“These are ground-pounding firefighters that are qualified to do initial attack at the start of the fire. They are very experienced, and are able to divide themselves in mulitple groups, to get these fires out while they’re small — to prevent them from turning into large wildland fires. He said the “little” fires that the Massachusetts crew was putting out ranged from a quarter-acre to 10 acres.
“That is indeed when you need experienced firefighters with good leadership and initiative skills, to get around these fires, when they really start to rock ’n’ roll,” said Celino. “It’s a young man’s and a young woman’s game. Our wildland firefighters range in age from their early 20s to a few anomalies in their late 40s, early 50s, in that crew.”
“Firefighter safety demands that our crew members maintain good physical condition,” he added. “To get their red card certification, they have to pass a fitness test. It includes a three-mile hike with a 45-pound backpack, and to do it in under 45 minutes.”
“Lolo is very steep, rugged terrain,” Celino explained. “It’s hot and dry, high elevations. These are conditions that absolutely stresses the bodily function of firefighters from eastern states, at sea level.”
Through a cooperative agreement with the U.S. Fire Service, each state sending firefighters is reimbursed for all personnel time and their cost of travel. In return, federal funding helps the states pay for the kind of training that brings local firefighters up to national standards.
Jess Hanecak of Whately saw his father go off to fight wildfires and started going with him at about the age of 14.
“My dad was the fire warden for District 10 in Hampshire County and I sort of followed in his footsteps, said Hanecak. “I went with my dad to a lot of fires, and watched and learned.”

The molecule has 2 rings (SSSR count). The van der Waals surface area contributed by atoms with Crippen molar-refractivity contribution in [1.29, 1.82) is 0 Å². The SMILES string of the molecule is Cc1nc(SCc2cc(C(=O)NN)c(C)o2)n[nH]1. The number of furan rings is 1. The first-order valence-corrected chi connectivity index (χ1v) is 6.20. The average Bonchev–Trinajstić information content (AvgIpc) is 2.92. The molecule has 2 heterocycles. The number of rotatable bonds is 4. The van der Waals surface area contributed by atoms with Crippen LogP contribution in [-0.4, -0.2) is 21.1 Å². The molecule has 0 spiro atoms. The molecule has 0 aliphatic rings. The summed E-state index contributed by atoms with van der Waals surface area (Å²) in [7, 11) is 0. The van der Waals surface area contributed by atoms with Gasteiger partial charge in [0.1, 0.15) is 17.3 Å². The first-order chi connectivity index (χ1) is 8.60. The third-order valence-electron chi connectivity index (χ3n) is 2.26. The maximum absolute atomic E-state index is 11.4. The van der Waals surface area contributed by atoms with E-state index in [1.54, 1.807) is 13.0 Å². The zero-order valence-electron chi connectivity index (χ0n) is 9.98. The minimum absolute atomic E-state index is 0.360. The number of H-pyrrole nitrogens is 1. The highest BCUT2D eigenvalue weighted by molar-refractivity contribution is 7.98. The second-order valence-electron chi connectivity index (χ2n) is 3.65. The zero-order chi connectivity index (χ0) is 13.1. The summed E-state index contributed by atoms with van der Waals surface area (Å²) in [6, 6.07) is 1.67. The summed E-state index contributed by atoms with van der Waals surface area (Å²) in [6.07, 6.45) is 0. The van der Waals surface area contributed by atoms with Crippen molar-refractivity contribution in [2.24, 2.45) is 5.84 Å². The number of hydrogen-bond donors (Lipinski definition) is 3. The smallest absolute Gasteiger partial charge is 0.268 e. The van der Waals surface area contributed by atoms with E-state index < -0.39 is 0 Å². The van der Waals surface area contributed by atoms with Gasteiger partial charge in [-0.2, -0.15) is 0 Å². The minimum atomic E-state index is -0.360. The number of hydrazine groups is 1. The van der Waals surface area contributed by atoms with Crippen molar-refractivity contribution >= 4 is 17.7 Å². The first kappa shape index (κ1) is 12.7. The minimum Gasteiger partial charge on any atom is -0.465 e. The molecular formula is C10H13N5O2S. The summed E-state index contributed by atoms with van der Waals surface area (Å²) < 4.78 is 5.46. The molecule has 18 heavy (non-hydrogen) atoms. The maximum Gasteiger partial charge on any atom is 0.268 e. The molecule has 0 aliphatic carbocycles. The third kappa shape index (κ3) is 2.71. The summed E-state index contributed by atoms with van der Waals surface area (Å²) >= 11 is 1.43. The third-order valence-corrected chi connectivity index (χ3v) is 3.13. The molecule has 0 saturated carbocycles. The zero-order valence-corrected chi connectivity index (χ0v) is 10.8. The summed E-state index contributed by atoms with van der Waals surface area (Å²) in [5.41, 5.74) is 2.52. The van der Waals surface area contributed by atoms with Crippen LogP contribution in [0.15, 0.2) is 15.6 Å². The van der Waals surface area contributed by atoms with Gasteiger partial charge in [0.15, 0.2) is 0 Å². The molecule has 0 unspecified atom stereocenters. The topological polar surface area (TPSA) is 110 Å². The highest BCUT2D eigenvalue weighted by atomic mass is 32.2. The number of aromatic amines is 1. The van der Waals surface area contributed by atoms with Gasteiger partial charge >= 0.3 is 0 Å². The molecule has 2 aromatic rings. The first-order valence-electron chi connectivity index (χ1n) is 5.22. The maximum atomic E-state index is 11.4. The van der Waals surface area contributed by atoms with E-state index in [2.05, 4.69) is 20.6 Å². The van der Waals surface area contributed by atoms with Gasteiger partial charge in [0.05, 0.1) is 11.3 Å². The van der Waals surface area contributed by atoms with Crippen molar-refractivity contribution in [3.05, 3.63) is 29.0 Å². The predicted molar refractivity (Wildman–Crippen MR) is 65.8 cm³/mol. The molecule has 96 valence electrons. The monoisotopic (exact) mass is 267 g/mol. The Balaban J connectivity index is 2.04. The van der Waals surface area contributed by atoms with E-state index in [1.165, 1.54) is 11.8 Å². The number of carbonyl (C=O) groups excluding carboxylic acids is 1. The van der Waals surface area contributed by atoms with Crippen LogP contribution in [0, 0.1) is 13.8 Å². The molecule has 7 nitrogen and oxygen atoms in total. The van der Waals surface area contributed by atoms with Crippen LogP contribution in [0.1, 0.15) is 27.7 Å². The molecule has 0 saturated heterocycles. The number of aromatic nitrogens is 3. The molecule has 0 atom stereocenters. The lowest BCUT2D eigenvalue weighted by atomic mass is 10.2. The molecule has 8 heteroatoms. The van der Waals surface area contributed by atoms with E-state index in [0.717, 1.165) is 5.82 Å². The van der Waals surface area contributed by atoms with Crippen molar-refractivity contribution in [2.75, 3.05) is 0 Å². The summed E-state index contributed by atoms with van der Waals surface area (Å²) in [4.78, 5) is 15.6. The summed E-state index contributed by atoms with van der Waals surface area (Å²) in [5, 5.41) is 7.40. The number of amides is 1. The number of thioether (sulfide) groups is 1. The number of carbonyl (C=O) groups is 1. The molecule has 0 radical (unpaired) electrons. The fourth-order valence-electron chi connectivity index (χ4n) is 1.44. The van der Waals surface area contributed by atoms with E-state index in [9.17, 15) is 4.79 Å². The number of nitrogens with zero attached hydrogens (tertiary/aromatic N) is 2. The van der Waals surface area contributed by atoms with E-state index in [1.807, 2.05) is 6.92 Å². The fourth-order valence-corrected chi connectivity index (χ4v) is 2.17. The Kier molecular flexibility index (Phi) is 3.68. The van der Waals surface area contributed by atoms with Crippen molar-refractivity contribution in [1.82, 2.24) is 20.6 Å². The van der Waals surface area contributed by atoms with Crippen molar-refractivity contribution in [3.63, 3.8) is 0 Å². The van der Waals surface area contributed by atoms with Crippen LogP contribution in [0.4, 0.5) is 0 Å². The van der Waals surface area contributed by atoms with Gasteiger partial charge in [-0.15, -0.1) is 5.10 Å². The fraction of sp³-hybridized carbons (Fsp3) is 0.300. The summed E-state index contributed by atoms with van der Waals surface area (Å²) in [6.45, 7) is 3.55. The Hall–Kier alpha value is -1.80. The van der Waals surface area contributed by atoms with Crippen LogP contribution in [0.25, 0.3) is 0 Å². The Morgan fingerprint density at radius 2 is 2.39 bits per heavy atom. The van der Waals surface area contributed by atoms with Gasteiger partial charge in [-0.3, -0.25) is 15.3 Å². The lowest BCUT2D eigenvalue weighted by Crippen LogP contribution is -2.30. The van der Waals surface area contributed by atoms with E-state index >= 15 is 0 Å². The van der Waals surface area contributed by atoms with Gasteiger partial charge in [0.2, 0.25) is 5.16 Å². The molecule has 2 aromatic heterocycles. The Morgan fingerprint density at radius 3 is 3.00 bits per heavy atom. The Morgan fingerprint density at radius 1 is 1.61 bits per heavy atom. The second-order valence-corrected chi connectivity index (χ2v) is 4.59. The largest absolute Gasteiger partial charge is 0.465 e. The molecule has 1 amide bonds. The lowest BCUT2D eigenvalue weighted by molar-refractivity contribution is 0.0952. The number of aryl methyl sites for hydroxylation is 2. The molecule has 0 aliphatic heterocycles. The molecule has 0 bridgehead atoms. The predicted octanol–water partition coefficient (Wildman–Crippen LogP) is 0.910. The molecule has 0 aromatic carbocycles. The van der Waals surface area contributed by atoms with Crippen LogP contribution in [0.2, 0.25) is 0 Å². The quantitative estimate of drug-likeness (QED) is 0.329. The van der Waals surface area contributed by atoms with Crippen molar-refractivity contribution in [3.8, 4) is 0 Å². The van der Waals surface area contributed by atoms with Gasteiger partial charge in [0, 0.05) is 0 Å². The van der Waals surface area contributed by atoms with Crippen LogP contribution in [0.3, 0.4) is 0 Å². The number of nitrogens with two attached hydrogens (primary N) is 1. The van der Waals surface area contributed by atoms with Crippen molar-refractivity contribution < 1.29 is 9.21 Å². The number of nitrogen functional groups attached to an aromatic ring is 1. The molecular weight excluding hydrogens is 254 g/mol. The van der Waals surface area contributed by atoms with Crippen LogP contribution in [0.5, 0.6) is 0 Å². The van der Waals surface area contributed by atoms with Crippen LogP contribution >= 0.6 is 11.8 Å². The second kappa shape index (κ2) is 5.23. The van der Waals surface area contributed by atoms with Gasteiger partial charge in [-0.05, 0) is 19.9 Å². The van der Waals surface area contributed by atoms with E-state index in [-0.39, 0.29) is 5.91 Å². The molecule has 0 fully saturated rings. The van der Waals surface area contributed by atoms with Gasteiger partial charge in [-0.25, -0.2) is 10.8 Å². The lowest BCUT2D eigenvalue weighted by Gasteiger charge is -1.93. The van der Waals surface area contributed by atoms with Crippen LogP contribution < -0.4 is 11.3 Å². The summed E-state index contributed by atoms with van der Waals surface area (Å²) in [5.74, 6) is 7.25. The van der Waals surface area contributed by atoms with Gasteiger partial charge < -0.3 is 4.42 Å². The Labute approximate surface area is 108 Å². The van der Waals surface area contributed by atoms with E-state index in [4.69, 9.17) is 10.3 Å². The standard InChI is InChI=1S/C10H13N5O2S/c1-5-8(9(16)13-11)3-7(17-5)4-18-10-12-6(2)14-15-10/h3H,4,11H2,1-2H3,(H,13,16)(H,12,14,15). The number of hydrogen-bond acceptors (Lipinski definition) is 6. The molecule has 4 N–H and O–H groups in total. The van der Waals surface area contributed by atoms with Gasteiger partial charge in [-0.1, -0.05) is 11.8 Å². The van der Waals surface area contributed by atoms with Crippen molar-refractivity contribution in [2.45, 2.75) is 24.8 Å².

Hanecak said he started fighting wildfires for DCR in 2005.
“We were part of two 10-man modules from Massachusetts,” he said. “We put out about a dozen fires around Missoula, Mont.”
“Every time there was a lightning strike, we would go to cut a fire line to contain it and eventually mop up the fire — which means it’s 100 percent out,” he explained.
When asked if he’s on a town fire department, Hanecak says “I’m more of a wildfire guy. I like being out in the woods. There are places that we go, fighting fires, that I know no one has ever seen before — or may never see again.”
“It was quite an experience,” said David Thayer of New Salem, “I’ve never done a western (wildfire) deployment before. There were things you’d never see on the East Coast.”
Thayer said the high elevation is one difference. “Missoula was about 3,200 feet (in altitude) and we were going up to 6,000 feet, taking a helicopter to work on some days, having our food dropped by helicopter.”
“It was a pretty incredible change from what you’d see here on the East Coast.” One night Thayer’s group was dropped off by helicopter on a hillside, “late enough where we couldn’t see our surroundings. We did what we needed to do on the fire, then coyote-camped a couple hundred yards from the fireline. When I woke up, the view was incredible.”
A fireline is a clearing of potential fuel outside of the burning area, to prevent the fire from spreading. Thayer explained that “coyote camping” meant that someone stayed up to watch that the fire didn’t spread, while the others slept.
Thayer is a firefighter with the New Salem Fire Department.
When asked if he’d go to another fire call in the Rockies, he said: “If they called me again, I would go in a heartbeat. I would do it again.”